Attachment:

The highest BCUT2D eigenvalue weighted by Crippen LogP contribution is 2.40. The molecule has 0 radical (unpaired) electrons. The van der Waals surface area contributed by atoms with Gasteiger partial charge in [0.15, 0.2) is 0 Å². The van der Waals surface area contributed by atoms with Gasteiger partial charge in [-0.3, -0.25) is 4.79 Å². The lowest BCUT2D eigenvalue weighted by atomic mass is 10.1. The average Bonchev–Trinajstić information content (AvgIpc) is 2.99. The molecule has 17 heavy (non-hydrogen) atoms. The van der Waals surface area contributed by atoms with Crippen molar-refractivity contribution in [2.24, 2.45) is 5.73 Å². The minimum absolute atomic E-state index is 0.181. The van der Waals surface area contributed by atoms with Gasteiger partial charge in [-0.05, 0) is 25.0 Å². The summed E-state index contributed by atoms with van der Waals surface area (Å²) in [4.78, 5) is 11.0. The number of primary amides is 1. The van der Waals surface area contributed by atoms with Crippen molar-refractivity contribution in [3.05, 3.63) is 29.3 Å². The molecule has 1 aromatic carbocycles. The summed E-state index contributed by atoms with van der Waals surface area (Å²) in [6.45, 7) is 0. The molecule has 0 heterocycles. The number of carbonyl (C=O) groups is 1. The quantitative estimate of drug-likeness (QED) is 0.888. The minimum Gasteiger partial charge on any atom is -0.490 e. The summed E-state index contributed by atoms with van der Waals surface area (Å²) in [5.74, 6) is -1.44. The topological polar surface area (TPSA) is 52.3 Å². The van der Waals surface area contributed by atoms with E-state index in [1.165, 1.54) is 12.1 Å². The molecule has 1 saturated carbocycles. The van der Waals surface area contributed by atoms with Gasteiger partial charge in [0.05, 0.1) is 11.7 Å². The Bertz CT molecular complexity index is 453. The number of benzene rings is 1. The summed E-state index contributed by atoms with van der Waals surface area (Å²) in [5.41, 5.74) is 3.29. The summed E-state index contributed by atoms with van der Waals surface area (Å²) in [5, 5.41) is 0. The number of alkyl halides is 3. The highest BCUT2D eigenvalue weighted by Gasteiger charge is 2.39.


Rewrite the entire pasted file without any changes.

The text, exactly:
The highest BCUT2D eigenvalue weighted by Crippen LogP contribution is 2.40. The molecule has 0 radical (unpaired) electrons. The van der Waals surface area contributed by atoms with Gasteiger partial charge in [0.15, 0.2) is 0 Å². The van der Waals surface area contributed by atoms with Gasteiger partial charge in [-0.3, -0.25) is 4.79 Å². The lowest BCUT2D eigenvalue weighted by atomic mass is 10.1. The average Bonchev–Trinajstić information content (AvgIpc) is 2.99. The molecule has 17 heavy (non-hydrogen) atoms. The van der Waals surface area contributed by atoms with Crippen molar-refractivity contribution in [2.24, 2.45) is 5.73 Å². The minimum absolute atomic E-state index is 0.181. The van der Waals surface area contributed by atoms with Gasteiger partial charge in [-0.05, 0) is 25.0 Å². The summed E-state index contributed by atoms with van der Waals surface area (Å²) in [4.78, 5) is 11.0. The number of primary amides is 1. The van der Waals surface area contributed by atoms with Crippen molar-refractivity contribution in [3.05, 3.63) is 29.3 Å². The molecule has 1 aromatic carbocycles. The summed E-state index contributed by atoms with van der Waals surface area (Å²) in [6.45, 7) is 0. The molecule has 0 heterocycles. The number of carbonyl (C=O) groups is 1. The quantitative estimate of drug-likeness (QED) is 0.888. The minimum Gasteiger partial charge on any atom is -0.490 e. The summed E-state index contributed by atoms with van der Waals surface area (Å²) in [5.74, 6) is -1.44. The topological polar surface area (TPSA) is 52.3 Å². The van der Waals surface area contributed by atoms with E-state index in [1.165, 1.54) is 12.1 Å². The molecule has 1 saturated carbocycles. The van der Waals surface area contributed by atoms with Gasteiger partial charge in [0.05, 0.1) is 11.7 Å². The Bertz CT molecular complexity index is 453. The number of benzene rings is 1. The summed E-state index contributed by atoms with van der Waals surface area (Å²) in [5.41, 5.74) is 3.29. The summed E-state index contributed by atoms with van der Waals surface area (Å²) in [5, 5.41) is 0. The number of alkyl halides is 3. The highest BCUT2D eigenvalue weighted by Gasteiger charge is 2.39.